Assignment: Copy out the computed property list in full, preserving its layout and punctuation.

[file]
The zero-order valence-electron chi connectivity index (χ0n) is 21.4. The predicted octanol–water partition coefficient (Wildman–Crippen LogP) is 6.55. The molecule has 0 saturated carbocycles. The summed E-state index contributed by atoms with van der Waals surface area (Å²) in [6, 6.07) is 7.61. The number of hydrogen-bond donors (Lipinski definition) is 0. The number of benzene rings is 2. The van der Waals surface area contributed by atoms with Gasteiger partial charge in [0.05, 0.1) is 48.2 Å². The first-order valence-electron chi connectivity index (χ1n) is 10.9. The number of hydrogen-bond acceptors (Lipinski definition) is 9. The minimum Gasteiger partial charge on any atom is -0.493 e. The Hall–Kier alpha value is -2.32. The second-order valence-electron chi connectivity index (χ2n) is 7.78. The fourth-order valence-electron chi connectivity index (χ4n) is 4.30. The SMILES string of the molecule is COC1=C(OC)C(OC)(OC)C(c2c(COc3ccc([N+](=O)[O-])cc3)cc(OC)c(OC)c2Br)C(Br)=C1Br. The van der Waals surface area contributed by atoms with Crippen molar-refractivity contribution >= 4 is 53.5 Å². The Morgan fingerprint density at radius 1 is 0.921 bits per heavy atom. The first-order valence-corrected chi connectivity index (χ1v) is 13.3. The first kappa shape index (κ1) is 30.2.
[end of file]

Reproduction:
The zero-order valence-electron chi connectivity index (χ0n) is 21.4. The predicted octanol–water partition coefficient (Wildman–Crippen LogP) is 6.55. The molecule has 0 saturated carbocycles. The summed E-state index contributed by atoms with van der Waals surface area (Å²) in [6, 6.07) is 7.61. The number of hydrogen-bond donors (Lipinski definition) is 0. The number of benzene rings is 2. The van der Waals surface area contributed by atoms with Gasteiger partial charge in [0.05, 0.1) is 48.2 Å². The first-order valence-electron chi connectivity index (χ1n) is 10.9. The number of hydrogen-bond acceptors (Lipinski definition) is 9. The minimum Gasteiger partial charge on any atom is -0.493 e. The Hall–Kier alpha value is -2.32. The second-order valence-electron chi connectivity index (χ2n) is 7.78. The fourth-order valence-electron chi connectivity index (χ4n) is 4.30. The SMILES string of the molecule is COC1=C(OC)C(OC)(OC)C(c2c(COc3ccc([N+](=O)[O-])cc3)cc(OC)c(OC)c2Br)C(Br)=C1Br. The van der Waals surface area contributed by atoms with Crippen molar-refractivity contribution >= 4 is 53.5 Å². The Morgan fingerprint density at radius 1 is 0.921 bits per heavy atom. The first-order valence-corrected chi connectivity index (χ1v) is 13.3. The first kappa shape index (κ1) is 30.2.